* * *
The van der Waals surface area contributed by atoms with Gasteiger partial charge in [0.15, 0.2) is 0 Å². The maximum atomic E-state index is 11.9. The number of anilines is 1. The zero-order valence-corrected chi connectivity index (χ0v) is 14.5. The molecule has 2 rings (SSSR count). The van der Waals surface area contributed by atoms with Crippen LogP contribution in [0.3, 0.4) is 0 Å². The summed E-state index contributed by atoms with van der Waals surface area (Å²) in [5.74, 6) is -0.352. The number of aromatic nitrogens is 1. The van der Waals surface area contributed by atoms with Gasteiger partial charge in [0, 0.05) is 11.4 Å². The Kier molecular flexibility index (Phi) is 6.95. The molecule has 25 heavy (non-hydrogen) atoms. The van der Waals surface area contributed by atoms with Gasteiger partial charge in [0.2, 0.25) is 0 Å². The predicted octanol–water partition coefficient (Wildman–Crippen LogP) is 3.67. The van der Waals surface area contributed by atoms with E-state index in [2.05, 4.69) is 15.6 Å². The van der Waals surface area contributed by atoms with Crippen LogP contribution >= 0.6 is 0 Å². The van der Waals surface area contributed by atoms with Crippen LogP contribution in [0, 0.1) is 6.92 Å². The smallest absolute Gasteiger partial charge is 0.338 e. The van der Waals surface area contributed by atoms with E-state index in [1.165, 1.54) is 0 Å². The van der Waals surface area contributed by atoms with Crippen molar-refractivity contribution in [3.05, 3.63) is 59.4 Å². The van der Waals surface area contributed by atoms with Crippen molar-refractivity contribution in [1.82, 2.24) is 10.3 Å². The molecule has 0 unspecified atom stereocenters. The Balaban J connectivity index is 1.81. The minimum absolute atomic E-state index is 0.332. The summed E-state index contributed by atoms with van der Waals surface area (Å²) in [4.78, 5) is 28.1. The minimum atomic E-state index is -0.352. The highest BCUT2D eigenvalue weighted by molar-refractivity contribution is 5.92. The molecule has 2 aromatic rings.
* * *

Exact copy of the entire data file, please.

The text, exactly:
The van der Waals surface area contributed by atoms with Gasteiger partial charge in [0.15, 0.2) is 0 Å². The maximum atomic E-state index is 11.9. The number of anilines is 1. The zero-order valence-corrected chi connectivity index (χ0v) is 14.5. The molecule has 2 rings (SSSR count). The van der Waals surface area contributed by atoms with Crippen LogP contribution in [0.3, 0.4) is 0 Å². The summed E-state index contributed by atoms with van der Waals surface area (Å²) in [5.74, 6) is -0.352. The number of aromatic nitrogens is 1. The van der Waals surface area contributed by atoms with Gasteiger partial charge in [0, 0.05) is 11.4 Å². The Kier molecular flexibility index (Phi) is 6.95. The molecule has 25 heavy (non-hydrogen) atoms. The van der Waals surface area contributed by atoms with Gasteiger partial charge in [0.2, 0.25) is 0 Å². The predicted octanol–water partition coefficient (Wildman–Crippen LogP) is 3.67. The van der Waals surface area contributed by atoms with E-state index in [2.05, 4.69) is 15.6 Å². The van der Waals surface area contributed by atoms with Crippen LogP contribution >= 0.6 is 0 Å². The van der Waals surface area contributed by atoms with Crippen LogP contribution in [0, 0.1) is 6.92 Å². The smallest absolute Gasteiger partial charge is 0.338 e. The van der Waals surface area contributed by atoms with E-state index in [1.165, 1.54) is 0 Å². The van der Waals surface area contributed by atoms with Crippen molar-refractivity contribution in [3.05, 3.63) is 59.4 Å². The van der Waals surface area contributed by atoms with Crippen molar-refractivity contribution in [1.82, 2.24) is 10.3 Å². The molecule has 0 unspecified atom stereocenters. The Balaban J connectivity index is 1.81. The minimum absolute atomic E-state index is 0.332. The summed E-state index contributed by atoms with van der Waals surface area (Å²) in [4.78, 5) is 28.1. The minimum atomic E-state index is -0.352. The highest BCUT2D eigenvalue weighted by molar-refractivity contribution is 5.92. The molecule has 2 aromatic rings.